Your Husky will need regular grooming as well. They aren’t as high maintenance as other double coated breeds. They don’t require frequent baths, and their hair regulates its length, so hair cuts aren’t usually needed.
You should brush your Husky at least twice a week. Begin by using a comb to remove any tangles, and then use a paddle brush to remove shed hair and dirt. Start with their undercoat, and then groom their topcoat.
They shed their coat in the spring and fall, to prepare for the changing weather. During this time, you’ll need to brush them daily. They may also need a weekly deshedding. Giving them a bath, and brushing them frequently will help speed the shedding process.
Limiting Sun Exposure
White Huskies with blue eyes are at risk of sunburn and skin cancer, so you’ll need to limit their sun exposure. Don’t allow them to go outside for long periods between 11 am and 3 pm on sunny days, when the sun exposure is highest.
If they will be outside for a long period, a t-shirt can help protect their skin. You should also apply sunscreen to their nose, belly, and any other areas with little or no hair. You can use a sunscreen for dogs, or children’s sunscreen.
It’s important to ensure your Husky gets proper training. Huskies are very independent. They were bred as sled dogs. When pulling a sled, Huskies need to make quick decisions, often without owner input.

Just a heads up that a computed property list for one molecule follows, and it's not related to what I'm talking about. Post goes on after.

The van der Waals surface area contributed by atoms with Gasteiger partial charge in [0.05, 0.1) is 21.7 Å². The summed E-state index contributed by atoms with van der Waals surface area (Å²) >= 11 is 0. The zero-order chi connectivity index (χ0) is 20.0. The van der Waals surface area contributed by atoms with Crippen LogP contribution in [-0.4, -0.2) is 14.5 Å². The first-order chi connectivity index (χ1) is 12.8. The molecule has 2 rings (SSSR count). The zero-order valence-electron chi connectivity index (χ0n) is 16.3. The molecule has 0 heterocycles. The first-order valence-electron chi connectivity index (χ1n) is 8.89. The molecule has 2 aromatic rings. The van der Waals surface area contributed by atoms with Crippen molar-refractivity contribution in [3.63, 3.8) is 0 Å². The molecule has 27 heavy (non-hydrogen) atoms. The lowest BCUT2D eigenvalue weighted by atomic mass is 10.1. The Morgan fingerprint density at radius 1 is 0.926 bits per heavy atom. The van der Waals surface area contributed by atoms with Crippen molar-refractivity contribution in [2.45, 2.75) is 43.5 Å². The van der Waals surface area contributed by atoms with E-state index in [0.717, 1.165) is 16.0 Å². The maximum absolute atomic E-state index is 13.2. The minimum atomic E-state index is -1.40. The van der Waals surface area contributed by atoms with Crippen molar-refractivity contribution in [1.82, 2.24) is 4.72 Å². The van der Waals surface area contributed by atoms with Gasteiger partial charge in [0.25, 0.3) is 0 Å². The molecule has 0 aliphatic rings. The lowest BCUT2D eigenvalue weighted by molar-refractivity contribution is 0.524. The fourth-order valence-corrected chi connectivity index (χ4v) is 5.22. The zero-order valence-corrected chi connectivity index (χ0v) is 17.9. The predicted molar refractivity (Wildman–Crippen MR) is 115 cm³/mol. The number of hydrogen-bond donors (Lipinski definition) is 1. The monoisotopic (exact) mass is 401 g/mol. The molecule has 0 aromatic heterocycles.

This independence can make training them difficult. If you aren’t experienced with dog training, you should enroll your Husky in an obedience class.
How do you buy a White Husky With Blue Eyes?
When buying a white Husky with blue eyes, it’s essential to find a reputable breeder. This is important when choosing any dog, but it’s particularly important for white Huskies, because they have a higher risk of health issues.
The easiest way to find a responsible breeder is to check breeder registries. The AKC breeder registry only allows dogs and breeders who are AKC registered. This typically eliminates irresponsible breeders, because of the registry requirements.
In addition to the AKC, you can check out the Siberian Husky Club of America, which is closely affiliated with the AKC. They also have a breeder registry.
Finding a Reputable Breeder
In addition to registries, you can perform an internet search. Again, breeders who register their dogs are usually ethical. If you choose a dog that isn’t registered, be sure to ask the breeder some questions.
How do they choose breeding pairs? How do they ensure their dogs are healthy? Do they value rare or popular colors, or do they focus on health and temperament?
You should also expect the breeder to ask you questions. Expect them to ask about the living conditions your pooch will have, and what your intentions for them are. They may also ask about your previous dog ownership experience.